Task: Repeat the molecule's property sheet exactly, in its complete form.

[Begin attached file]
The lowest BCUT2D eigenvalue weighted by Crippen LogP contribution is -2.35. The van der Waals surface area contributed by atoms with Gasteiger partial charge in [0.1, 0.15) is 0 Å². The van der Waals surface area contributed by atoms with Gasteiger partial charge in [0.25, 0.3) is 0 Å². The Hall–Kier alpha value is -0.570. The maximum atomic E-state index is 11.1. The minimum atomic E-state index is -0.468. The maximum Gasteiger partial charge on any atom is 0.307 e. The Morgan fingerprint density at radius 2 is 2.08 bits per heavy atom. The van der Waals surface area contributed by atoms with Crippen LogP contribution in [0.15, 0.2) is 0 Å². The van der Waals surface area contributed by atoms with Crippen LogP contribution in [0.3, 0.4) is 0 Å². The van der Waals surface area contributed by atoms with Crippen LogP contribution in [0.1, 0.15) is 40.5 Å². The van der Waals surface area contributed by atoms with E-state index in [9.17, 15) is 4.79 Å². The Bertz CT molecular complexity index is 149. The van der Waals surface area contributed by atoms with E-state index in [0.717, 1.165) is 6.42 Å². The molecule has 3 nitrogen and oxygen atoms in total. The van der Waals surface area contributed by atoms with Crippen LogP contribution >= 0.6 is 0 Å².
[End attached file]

The lowest BCUT2D eigenvalue weighted by Crippen LogP contribution is -2.35. The van der Waals surface area contributed by atoms with Gasteiger partial charge in [0.1, 0.15) is 0 Å². The van der Waals surface area contributed by atoms with Gasteiger partial charge in [0.25, 0.3) is 0 Å². The Hall–Kier alpha value is -0.570. The maximum atomic E-state index is 11.1. The minimum atomic E-state index is -0.468. The maximum Gasteiger partial charge on any atom is 0.307 e. The Morgan fingerprint density at radius 2 is 2.08 bits per heavy atom. The van der Waals surface area contributed by atoms with Crippen LogP contribution in [0.15, 0.2) is 0 Å². The van der Waals surface area contributed by atoms with Crippen LogP contribution in [0.3, 0.4) is 0 Å². The van der Waals surface area contributed by atoms with Crippen LogP contribution in [0.1, 0.15) is 40.5 Å². The van der Waals surface area contributed by atoms with E-state index in [9.17, 15) is 4.79 Å². The Bertz CT molecular complexity index is 149. The van der Waals surface area contributed by atoms with E-state index in [0.717, 1.165) is 6.42 Å². The molecule has 3 nitrogen and oxygen atoms in total. The van der Waals surface area contributed by atoms with Crippen LogP contribution >= 0.6 is 0 Å².